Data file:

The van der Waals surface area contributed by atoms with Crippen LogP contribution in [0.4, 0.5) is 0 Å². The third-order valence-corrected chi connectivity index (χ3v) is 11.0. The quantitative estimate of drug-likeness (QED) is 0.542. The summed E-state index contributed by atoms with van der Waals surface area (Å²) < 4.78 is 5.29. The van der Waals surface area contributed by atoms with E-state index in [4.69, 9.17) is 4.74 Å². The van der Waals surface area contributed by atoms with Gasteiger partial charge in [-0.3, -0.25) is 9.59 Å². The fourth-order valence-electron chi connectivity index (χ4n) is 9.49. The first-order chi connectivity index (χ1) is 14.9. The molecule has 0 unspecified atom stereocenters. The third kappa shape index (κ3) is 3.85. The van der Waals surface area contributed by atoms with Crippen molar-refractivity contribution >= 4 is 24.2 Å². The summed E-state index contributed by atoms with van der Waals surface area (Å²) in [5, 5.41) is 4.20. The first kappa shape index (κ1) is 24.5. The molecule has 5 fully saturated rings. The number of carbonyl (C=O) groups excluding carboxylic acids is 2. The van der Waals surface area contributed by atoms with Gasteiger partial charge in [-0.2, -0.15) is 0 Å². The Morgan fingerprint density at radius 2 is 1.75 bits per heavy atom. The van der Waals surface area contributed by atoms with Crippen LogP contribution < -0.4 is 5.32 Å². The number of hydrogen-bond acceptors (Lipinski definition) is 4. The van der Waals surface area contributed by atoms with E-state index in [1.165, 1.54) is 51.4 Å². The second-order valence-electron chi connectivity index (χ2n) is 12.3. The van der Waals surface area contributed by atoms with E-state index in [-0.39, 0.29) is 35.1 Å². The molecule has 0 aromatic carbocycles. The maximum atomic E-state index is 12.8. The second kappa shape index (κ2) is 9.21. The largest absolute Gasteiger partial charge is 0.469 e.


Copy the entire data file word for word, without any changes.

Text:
The van der Waals surface area contributed by atoms with Crippen LogP contribution in [0.4, 0.5) is 0 Å². The third-order valence-corrected chi connectivity index (χ3v) is 11.0. The quantitative estimate of drug-likeness (QED) is 0.542. The summed E-state index contributed by atoms with van der Waals surface area (Å²) < 4.78 is 5.29. The van der Waals surface area contributed by atoms with E-state index in [4.69, 9.17) is 4.74 Å². The van der Waals surface area contributed by atoms with Gasteiger partial charge in [-0.3, -0.25) is 9.59 Å². The fourth-order valence-electron chi connectivity index (χ4n) is 9.49. The first-order chi connectivity index (χ1) is 14.9. The molecule has 0 unspecified atom stereocenters. The third kappa shape index (κ3) is 3.85. The van der Waals surface area contributed by atoms with Crippen molar-refractivity contribution >= 4 is 24.2 Å². The summed E-state index contributed by atoms with van der Waals surface area (Å²) in [5, 5.41) is 4.20. The first kappa shape index (κ1) is 24.5. The molecule has 5 fully saturated rings. The number of carbonyl (C=O) groups excluding carboxylic acids is 2. The van der Waals surface area contributed by atoms with Gasteiger partial charge in [-0.2, -0.15) is 0 Å². The Morgan fingerprint density at radius 2 is 1.75 bits per heavy atom. The van der Waals surface area contributed by atoms with Crippen LogP contribution < -0.4 is 5.32 Å². The number of hydrogen-bond acceptors (Lipinski definition) is 4. The van der Waals surface area contributed by atoms with E-state index in [1.165, 1.54) is 51.4 Å². The second-order valence-electron chi connectivity index (χ2n) is 12.3. The van der Waals surface area contributed by atoms with E-state index in [-0.39, 0.29) is 35.1 Å². The molecule has 0 aromatic carbocycles. The maximum atomic E-state index is 12.8. The second kappa shape index (κ2) is 9.21. The largest absolute Gasteiger partial charge is 0.469 e.